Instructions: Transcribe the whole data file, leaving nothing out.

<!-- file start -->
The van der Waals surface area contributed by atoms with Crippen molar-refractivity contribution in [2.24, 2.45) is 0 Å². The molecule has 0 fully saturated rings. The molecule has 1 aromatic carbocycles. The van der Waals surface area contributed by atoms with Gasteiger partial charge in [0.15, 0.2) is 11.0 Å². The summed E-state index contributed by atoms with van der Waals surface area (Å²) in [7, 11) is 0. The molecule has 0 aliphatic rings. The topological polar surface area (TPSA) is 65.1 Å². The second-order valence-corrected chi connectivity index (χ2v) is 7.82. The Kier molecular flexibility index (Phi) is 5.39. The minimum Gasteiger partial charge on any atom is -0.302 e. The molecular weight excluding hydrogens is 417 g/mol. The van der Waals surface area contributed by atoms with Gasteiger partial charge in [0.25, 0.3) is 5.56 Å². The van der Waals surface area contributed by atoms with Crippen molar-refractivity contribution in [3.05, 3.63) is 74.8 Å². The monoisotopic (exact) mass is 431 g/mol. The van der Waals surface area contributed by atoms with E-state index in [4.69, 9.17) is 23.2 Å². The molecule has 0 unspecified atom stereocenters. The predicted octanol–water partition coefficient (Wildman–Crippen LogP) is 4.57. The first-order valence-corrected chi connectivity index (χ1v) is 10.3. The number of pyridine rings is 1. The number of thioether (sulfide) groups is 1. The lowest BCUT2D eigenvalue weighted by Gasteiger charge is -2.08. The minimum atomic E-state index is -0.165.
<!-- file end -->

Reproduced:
The van der Waals surface area contributed by atoms with Crippen molar-refractivity contribution in [2.24, 2.45) is 0 Å². The molecule has 0 fully saturated rings. The molecule has 1 aromatic carbocycles. The van der Waals surface area contributed by atoms with Gasteiger partial charge in [0.15, 0.2) is 11.0 Å². The summed E-state index contributed by atoms with van der Waals surface area (Å²) in [7, 11) is 0. The molecule has 0 aliphatic rings. The topological polar surface area (TPSA) is 65.1 Å². The second-order valence-corrected chi connectivity index (χ2v) is 7.82. The Kier molecular flexibility index (Phi) is 5.39. The minimum Gasteiger partial charge on any atom is -0.302 e. The molecular weight excluding hydrogens is 417 g/mol. The van der Waals surface area contributed by atoms with Gasteiger partial charge in [0.25, 0.3) is 5.56 Å². The van der Waals surface area contributed by atoms with Crippen molar-refractivity contribution in [3.05, 3.63) is 74.8 Å². The monoisotopic (exact) mass is 431 g/mol. The van der Waals surface area contributed by atoms with E-state index in [4.69, 9.17) is 23.2 Å². The molecule has 0 unspecified atom stereocenters. The predicted octanol–water partition coefficient (Wildman–Crippen LogP) is 4.57. The first-order valence-corrected chi connectivity index (χ1v) is 10.3. The number of pyridine rings is 1. The number of thioether (sulfide) groups is 1. The lowest BCUT2D eigenvalue weighted by Gasteiger charge is -2.08. The minimum atomic E-state index is -0.165.